Baidu, arguably China's answer to Google, has announced an ambitious plan to put self-driving buses on the road by 2018, entering mass production by 2020. It seems that Baidu have seen Google's plans to have self-driving cars and are upping the scale. The news comes along with the announcement that Baidu has set up a business unit in order to oversee its automobile efforts, which will be managed by Baidu's Senior Vice President, Wang Jing. This initiative is in partnership with BMW in order to develop an autonomous passenger vehicle, but a Baidu spokesman was unwilling to divulge other partners or potential partners from the automobile industry associated with the bus project. Baidu has also declined to quantify how much of an investment the automobile project will be.
We have seen a number of companies announcing plans to put self driving vehicles on the road, including of course Google, but also Apple and recently, Samsung. In the Chinese market, Alibaba Group Holding is planning to launch the first autonomous car in partnership with SAIC Motor Corp, a Chinese auto manufacturer. The technology has rapidly become another battleground for the world's technology companies, many of whom are working in conjunction with a consortium of auto manufacturing companies. There are many technological challenges associated with designing and building an autonomous car, such as the necessary sensor packages and programming, but the bigger challenge is expected to be legislative: how does the Law consider a autonomous car? We have already seen Google experiencing minor bumps and a ticket for driving too slowly, but the Law will almost certainly require an overhaul for those areas where it could be argued that a driverless car is responsible for a collision or fatality. In theory, our roads will be safer without the emotion of human drivers. Average speeds could be potentially increased and should car and software designers implement various technologies, it is possible that we could see long streams of vehicles braking and accelerating as one, which could reduce carbon dioxide emissions.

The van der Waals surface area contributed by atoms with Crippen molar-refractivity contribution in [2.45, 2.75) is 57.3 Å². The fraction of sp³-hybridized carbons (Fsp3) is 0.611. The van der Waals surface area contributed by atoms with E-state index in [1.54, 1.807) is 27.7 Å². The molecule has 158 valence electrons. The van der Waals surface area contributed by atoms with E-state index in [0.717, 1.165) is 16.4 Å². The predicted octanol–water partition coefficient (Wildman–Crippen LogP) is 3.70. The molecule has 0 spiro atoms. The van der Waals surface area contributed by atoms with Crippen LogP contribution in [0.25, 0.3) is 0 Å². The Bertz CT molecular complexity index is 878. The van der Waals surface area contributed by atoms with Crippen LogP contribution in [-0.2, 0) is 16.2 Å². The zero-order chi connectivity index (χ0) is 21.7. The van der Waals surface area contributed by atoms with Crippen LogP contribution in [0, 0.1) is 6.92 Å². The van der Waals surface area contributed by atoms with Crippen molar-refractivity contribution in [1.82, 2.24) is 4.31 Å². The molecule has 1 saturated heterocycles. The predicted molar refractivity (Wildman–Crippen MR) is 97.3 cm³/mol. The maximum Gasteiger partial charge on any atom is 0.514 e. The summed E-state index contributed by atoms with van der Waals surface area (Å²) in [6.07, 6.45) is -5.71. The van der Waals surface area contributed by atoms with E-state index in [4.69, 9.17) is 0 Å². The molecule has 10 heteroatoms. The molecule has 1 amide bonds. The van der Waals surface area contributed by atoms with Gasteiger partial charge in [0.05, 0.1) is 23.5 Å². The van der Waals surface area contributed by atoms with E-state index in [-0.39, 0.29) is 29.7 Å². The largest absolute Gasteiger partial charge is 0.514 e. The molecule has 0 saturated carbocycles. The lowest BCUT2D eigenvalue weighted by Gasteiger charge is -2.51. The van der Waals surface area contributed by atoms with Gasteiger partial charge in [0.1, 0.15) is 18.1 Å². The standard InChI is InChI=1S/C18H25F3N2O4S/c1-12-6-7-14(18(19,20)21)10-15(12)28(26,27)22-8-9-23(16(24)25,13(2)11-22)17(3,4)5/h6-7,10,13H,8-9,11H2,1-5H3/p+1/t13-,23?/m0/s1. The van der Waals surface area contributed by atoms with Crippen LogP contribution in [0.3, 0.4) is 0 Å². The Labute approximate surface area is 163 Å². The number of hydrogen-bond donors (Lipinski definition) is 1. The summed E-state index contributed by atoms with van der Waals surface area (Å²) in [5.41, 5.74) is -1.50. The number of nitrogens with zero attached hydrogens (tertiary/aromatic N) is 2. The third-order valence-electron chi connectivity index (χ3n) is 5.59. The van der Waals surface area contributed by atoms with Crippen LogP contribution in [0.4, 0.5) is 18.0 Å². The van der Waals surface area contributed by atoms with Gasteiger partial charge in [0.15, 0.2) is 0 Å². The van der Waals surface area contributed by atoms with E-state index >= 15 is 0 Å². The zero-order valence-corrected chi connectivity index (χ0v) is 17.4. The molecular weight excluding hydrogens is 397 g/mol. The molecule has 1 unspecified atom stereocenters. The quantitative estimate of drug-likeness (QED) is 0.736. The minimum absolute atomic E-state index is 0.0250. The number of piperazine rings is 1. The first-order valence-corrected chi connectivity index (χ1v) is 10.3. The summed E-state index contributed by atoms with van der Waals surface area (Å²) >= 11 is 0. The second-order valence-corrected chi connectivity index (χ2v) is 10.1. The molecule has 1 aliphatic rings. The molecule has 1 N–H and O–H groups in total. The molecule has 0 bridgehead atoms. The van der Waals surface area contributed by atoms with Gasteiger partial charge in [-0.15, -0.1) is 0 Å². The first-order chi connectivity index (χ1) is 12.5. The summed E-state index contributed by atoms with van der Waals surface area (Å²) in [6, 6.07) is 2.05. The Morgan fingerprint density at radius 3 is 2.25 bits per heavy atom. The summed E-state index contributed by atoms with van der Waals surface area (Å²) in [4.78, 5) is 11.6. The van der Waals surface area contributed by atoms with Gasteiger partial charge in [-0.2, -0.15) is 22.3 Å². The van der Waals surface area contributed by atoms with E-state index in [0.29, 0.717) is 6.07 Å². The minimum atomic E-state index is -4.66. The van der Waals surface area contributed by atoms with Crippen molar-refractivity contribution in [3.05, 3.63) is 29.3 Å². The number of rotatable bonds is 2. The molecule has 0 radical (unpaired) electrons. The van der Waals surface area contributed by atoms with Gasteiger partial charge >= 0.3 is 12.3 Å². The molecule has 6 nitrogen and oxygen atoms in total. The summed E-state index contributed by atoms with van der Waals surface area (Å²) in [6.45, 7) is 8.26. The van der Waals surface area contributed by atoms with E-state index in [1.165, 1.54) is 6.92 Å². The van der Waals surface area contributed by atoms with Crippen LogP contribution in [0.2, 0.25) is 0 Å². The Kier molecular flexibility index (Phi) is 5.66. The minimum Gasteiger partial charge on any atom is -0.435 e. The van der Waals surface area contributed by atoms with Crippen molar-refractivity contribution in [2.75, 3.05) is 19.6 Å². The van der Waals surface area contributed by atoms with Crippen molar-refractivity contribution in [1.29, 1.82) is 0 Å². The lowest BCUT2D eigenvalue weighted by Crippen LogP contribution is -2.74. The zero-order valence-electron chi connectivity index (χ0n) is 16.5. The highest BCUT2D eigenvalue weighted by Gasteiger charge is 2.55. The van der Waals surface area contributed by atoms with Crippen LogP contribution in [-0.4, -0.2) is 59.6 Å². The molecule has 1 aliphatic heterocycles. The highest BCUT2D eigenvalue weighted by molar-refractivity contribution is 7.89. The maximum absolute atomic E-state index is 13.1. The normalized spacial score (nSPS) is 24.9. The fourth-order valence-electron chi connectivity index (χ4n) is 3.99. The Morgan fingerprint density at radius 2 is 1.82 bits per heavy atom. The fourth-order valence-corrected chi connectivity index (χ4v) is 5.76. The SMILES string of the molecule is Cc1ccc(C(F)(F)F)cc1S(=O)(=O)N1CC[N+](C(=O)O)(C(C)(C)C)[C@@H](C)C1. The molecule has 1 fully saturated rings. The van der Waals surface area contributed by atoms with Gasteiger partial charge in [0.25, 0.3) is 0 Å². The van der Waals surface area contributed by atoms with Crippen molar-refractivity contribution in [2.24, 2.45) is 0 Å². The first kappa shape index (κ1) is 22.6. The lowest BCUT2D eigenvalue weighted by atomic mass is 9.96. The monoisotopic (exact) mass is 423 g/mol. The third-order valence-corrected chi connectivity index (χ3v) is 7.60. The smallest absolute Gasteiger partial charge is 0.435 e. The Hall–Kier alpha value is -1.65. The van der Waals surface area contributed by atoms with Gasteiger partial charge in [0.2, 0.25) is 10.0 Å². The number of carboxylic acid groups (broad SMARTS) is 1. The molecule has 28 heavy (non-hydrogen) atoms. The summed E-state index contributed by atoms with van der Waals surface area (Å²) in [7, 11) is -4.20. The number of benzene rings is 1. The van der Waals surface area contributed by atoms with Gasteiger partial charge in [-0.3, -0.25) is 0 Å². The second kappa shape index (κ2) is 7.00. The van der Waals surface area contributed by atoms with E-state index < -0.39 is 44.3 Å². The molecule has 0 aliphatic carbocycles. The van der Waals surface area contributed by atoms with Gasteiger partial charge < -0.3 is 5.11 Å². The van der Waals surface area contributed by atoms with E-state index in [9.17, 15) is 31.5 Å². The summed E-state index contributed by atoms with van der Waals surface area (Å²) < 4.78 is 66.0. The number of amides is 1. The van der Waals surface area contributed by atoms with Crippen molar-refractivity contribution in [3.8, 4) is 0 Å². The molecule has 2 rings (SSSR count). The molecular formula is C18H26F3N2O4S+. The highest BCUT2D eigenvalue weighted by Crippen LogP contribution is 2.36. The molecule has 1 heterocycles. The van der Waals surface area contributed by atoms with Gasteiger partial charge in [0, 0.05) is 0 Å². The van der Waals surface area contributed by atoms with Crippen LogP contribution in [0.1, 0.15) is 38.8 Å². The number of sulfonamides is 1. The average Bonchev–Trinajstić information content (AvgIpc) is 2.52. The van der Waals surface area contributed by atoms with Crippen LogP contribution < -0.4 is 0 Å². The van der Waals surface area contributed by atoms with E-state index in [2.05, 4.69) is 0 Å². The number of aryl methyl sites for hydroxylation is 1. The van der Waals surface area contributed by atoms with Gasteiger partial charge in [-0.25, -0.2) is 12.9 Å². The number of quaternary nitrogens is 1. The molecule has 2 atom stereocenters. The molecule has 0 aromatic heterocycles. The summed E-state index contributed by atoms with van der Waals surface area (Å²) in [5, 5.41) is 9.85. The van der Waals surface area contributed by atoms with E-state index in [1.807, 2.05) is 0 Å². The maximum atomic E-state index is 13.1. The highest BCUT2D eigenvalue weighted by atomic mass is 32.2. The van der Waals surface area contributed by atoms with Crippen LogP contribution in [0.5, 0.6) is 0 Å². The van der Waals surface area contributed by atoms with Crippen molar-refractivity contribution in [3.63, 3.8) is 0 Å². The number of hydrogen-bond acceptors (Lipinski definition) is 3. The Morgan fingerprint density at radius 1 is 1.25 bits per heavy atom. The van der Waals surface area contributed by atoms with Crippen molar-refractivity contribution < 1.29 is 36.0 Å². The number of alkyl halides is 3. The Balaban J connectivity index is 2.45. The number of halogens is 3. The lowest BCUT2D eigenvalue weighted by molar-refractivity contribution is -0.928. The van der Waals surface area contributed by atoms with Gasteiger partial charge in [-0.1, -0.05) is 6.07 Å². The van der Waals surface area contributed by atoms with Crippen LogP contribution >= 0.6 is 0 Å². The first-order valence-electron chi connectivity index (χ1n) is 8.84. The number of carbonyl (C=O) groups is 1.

Nevertheless, we are still some way from seeing affordable autonomous cars on the roads for technological or legal reasons, but it is good to see at least one technology company considering larger vehicles as ideal recipients for driverless technology. Baidu's project is certainly ambitious will be one worth keeping an eye on.